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PostPosted: Thu Apr 30, 2015 6:00 pm 
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PDF: Charging documents for Freddie Gray

http://s3.documentcloud.org/documents/1 ... uments.pdf

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PostPosted: Thu Apr 30, 2015 10:13 pm 
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ATF Offers $10,000 Reward For Tips On Baltimore Arsonists…
Posted on April 30, 2015 by sundance

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....more at link
http://theconservativetreehouse.com/201 ... arsonists/

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PostPosted: Thu Apr 30, 2015 10:24 pm 
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From Daily Mail
http://www.dailymail.co.uk/news/article ... scene.html

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PostPosted: Fri May 01, 2015 4:43 pm 
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The Charges

Officer Caesar R. Goodson Jr.(Van Driver) - Second-degree murder, the most serious crime facing the six officers; he was also accused of manslaughter, assault and misconduct in office.

Lt. Brian W. Rice - manslaughter, assault, misconduct in office and false imprisonment.

Officer William G. Porter - manslaughter, assault and misconduct in office

Sgt. Alicia D. White - manslaughter, assault and misconduct in office

Officer Edward M. Nero - assault, misconduct in office and false imprisonment

Officer Garrett E. Miller - assault, misconduct in office and false imprisonment

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PostPosted: Fri May 01, 2015 8:41 pm 
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The ACCUSED:
Spoiler:
Officer Caesar Goodson Jr., 45: Black Male
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Officer William Porter, 25: Black Male
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Lt. Brian Rice, 41: White Male
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Officer Edward Nero, 29: White Male
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Officer Garrett Miller, 26: White Male
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Sgt. Alicia White, 30: Black Female
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PostPosted: Fri May 01, 2015 11:09 pm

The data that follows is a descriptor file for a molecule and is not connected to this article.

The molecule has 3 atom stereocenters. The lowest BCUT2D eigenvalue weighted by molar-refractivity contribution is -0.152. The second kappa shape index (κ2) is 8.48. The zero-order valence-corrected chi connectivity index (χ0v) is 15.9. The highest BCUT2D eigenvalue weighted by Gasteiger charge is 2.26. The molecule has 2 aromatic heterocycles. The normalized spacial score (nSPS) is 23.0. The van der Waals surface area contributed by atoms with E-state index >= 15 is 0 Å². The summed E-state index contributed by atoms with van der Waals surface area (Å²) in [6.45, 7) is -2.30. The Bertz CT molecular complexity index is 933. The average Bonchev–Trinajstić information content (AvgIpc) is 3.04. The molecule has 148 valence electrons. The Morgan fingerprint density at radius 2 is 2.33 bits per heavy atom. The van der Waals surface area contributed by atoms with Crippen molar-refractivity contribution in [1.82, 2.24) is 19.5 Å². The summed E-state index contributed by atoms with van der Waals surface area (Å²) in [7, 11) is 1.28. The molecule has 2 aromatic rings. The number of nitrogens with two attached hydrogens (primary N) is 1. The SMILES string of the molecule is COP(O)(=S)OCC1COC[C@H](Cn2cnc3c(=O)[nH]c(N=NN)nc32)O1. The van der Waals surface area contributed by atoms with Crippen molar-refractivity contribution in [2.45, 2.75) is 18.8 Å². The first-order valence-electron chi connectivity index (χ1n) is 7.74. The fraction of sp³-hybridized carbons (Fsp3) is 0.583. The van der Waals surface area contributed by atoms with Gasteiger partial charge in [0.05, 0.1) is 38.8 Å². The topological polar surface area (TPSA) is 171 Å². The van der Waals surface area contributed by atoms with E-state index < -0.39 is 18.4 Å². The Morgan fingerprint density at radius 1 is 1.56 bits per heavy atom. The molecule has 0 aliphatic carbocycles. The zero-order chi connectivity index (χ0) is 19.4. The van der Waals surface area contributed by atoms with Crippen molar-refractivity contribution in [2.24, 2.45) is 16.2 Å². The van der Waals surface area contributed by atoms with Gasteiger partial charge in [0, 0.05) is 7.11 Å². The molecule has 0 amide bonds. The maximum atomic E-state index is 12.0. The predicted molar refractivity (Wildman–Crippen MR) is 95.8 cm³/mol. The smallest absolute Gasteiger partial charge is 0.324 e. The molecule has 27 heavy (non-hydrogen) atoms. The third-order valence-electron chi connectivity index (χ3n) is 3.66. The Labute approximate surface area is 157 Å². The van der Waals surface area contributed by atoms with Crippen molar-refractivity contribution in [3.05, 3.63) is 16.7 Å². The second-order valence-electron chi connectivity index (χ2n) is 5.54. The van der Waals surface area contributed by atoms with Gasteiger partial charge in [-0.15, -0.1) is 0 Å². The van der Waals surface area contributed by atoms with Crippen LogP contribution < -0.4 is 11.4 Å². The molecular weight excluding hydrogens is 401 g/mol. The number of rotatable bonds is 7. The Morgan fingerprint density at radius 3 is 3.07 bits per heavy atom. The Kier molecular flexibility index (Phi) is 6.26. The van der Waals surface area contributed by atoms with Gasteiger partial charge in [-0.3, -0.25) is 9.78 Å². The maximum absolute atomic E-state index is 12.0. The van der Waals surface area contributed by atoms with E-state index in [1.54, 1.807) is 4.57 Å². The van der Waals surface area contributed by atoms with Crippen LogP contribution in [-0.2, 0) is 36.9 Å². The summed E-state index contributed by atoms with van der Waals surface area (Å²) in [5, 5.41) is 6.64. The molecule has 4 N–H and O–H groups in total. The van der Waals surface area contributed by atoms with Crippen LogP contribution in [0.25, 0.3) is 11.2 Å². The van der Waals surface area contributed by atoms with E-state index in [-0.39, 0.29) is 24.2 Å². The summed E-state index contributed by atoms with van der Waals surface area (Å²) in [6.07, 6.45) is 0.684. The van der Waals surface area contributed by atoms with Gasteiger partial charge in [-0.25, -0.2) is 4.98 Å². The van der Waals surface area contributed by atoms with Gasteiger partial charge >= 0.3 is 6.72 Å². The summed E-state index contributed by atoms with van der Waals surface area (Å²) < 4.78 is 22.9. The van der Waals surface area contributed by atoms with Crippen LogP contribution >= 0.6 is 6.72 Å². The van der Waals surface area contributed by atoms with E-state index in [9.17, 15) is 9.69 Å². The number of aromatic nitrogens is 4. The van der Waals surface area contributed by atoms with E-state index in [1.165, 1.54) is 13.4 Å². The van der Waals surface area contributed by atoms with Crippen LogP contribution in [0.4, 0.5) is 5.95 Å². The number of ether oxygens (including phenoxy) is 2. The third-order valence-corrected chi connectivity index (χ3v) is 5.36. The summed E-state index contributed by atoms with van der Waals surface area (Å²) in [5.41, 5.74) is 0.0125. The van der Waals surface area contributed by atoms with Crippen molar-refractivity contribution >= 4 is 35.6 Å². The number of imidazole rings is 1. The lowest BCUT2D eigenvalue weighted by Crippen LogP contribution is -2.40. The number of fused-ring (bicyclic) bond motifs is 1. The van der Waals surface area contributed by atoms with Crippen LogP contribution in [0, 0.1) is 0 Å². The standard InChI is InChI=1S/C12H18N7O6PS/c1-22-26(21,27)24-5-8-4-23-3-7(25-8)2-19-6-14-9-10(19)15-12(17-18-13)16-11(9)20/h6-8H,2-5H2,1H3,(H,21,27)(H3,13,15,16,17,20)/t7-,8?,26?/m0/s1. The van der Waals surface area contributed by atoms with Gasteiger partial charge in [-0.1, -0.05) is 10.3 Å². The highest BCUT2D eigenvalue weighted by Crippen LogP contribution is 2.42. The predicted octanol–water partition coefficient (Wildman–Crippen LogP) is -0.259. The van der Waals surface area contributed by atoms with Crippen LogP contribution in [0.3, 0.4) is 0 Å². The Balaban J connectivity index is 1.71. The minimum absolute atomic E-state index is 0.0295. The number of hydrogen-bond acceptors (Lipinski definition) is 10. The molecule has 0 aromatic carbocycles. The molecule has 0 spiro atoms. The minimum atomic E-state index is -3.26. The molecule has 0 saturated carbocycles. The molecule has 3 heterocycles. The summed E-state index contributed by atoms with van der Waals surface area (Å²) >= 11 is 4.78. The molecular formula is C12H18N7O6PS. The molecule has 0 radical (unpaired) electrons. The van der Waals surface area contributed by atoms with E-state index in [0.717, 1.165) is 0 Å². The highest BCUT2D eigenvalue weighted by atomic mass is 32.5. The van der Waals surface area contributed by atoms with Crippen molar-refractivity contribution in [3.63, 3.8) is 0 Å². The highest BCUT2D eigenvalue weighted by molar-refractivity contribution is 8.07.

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Charge document Freddie Grey and switch-blade knife...

https://www.scribd.com/fullscreen/26382 ... ode=scroll

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PostPosted: Sat May 02, 2015 3:07 pm 
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INTERACTIVE TIMELINE: Freddie Gray Arrest Minute-by-Minute

http://www.nbcwashington.com/news/natio ... wt_DCBrand


NY Times Timeline
http://www.nytimes.com/interactive/2015 ... .html?_r=1

"Mashable" Timeline (with locations videos)
http://mashable.com/2015/04/30/freddie- ... e-custody/

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PostPosted: Sat May 02, 2015 9:31 pm 
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Freddie Gray arrest timeline
By Adam Marton and Emma Patti Harris contact the reporters

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1. April 12, 8:39 AM Mount St and North Ave - Baltimore police begin pursuit of Freddie gray
A Baltimore Police lieutenant on a bicycle makes eye contact with Freddie Gray near the intersection of W. North Avenue and N. Mount Street. Gray “fled unprovoked,” police said, leading the lieutenant and other bicycle officers in the area to begin pursuing him.

2. 8:40-8-46 AM 1700Block of Presbury St Police pursue Gray and eventualy apprehend him two blocks away at 1700 Presbury
Gray is arrested and placed in a police transport van. Police say this is done “without force or incident,” but residents of the neighborhood describe a much more violent encounter and private video from the scene shows Gray in pain and dragging his feet.